Strangers to Us All Lawyers and Poetry

Michael Johnston Kenan


"Michael Johnston Kenan . . . was born at Milledgeville, Georgia. He married Catherine Anna Spalding, and they settled near Catherine's home in McIntosh County. Kenan was an attorney by profession, but he abandoned his practice because of deafness and became a planter. As a young man, Kenan was appointed by Governor Troup as secretary of the commission to investigate the murder of General (Chief) McIntosh by Indians near Carrolton, Georgia. Although this experience convinced Kenan that whites were treating Indians unfairly, he was later given credit for the removal of the Cherokee Indians from Georgia when he was a colonel on General Winfield Scott's staff." [Bio/History Note, Michael Johnston Kenan Papers, Georgia Historical Society, Savannah, Georgia] [The papers collection includes a manuscript volume containing "Kenan's original verse and essays."]

The following obituary appeared in the Union Recorder [Milledgeville, Georgia] for October 26, 1875:

Captain M.J. Kenan died at the residence of Dr. C.H. Hall, in Macon, on Thursday last.  His remains were brought to this city for burial on Saturday.  Mr. Kenan was long a prominent citizen of this county.  He was a gentleman of learning and extensive information and exerted a wide influence, but never sought or held office, preferring the station of a private gnetleman. For several years previous to his death he was confined to his bed by disease, and during a long term of suffering obtained a precious knowledge of salvation through faith.  He beguilded the tedious hours of sickness with reading and writing.  Some of his articles appeared in this paper.  Expecting a suitable tribute to his memory from the pen of one who knew him well, we failed to obtain the data necessary for the preparation of such an article as we desired, and write this brief notice just before going to press.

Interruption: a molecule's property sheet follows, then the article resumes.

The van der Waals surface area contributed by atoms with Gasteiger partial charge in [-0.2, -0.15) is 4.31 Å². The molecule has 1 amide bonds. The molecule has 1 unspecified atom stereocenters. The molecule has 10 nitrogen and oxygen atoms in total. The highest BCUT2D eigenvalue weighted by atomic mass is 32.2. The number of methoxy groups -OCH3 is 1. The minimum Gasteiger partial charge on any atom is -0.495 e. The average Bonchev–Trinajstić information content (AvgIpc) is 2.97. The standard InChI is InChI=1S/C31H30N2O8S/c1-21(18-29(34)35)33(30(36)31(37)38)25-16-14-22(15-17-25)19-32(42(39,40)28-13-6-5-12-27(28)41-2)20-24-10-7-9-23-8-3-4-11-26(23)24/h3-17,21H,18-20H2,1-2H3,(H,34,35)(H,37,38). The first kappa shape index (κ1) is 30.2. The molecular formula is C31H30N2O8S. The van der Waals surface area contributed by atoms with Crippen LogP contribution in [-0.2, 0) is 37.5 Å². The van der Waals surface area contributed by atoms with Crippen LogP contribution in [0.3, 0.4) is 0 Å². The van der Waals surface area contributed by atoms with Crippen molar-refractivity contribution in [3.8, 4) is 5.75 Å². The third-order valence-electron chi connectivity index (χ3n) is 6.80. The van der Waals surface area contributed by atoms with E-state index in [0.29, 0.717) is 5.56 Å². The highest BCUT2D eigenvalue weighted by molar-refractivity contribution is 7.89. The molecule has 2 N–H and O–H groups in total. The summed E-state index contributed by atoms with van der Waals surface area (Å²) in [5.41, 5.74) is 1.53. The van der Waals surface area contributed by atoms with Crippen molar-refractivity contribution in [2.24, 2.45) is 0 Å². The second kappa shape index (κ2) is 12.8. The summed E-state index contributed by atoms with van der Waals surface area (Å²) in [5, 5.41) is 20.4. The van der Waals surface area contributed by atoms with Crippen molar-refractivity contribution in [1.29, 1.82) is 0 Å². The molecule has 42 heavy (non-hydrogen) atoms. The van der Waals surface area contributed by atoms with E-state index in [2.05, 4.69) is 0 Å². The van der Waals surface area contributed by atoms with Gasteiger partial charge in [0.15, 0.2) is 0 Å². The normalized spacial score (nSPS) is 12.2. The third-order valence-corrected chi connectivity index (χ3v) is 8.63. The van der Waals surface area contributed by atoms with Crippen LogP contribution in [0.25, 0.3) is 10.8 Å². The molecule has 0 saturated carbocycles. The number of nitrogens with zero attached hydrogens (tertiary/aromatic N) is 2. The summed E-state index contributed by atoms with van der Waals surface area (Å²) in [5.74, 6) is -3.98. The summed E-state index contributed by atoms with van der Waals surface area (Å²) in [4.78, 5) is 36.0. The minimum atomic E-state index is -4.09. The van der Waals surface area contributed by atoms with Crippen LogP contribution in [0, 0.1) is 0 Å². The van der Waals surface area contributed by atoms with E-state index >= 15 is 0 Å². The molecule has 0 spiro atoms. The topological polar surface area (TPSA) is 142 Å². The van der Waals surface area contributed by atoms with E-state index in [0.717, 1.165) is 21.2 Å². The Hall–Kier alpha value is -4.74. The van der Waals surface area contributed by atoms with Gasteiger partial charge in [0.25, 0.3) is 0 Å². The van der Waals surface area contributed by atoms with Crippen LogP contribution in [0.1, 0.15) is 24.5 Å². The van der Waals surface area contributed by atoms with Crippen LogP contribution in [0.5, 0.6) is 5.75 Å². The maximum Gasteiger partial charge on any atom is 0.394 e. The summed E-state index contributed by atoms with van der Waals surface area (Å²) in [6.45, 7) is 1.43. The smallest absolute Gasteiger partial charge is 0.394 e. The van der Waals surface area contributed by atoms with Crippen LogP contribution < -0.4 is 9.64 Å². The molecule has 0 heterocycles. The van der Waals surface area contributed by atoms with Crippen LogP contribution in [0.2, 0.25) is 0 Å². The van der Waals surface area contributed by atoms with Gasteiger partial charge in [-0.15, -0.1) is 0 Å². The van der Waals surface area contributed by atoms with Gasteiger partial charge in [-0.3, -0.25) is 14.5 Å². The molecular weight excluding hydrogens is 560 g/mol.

[The Kenan obituary was made available to us by our correspondent in Milledgeville, Georgia, Hugh T. Harrington, the author of Remembering Milledgeville: Historic Tales From Georgia's Antebellum Capital (The History Press, 2005) and Civil War Milledgeville: Tales From the Confederate Capital of Georgia (The History Press, 2005). Harrington informs us that Kenan is interred in Milledgeville (which was the capital of Georgia from 1803-1868) at Memory Hill Cemetry and that Kenan was born February 22, 1806 and died October, 1875. We also learned from Harrington that Henry Denison, another lawyer/poet is interred in Milledgeville.]

[We've had the good fortunate over the years of corresponding with scholars, poets, and family members about the lawyer/poets featured on this website. Few have been more knowledgeable than Hugh Harrington. When we inquired further of him about Kenan he told us about the life of Michael Kenan's brother, Augustus Holmes Kenan. Harrington writes that Augustus Homes Kenan was a "[l]awyer, politician, statesman of the Confederacy.  On top of that he somehow managed to marry a 19 year old woman when he was 59.  A year after his death his young widow married a man close to her own age. The new husband within a couple of months murdered Augustus Holmes Kenan's son Lewis in front of witnesses in the middle of Milledgeville's main street." Augustus Holmes Kenan (1805-1870) was born in Montpelier, Georgia and served in both the Georgia house of representatives (three terms) and the Georgia state senate. He was a delegate to the Georgia secession convention in 1861 (where he argued and voted against secession) and a delegate from Georgia to the Confederate Provisional Congress (1861-1862) and a representative from Georgia to the Confederate Congress (1862-1864). He died in Milledgeville, June 2, 1870 and is interred at Memory Hill Cemetery, in Milledgeville.]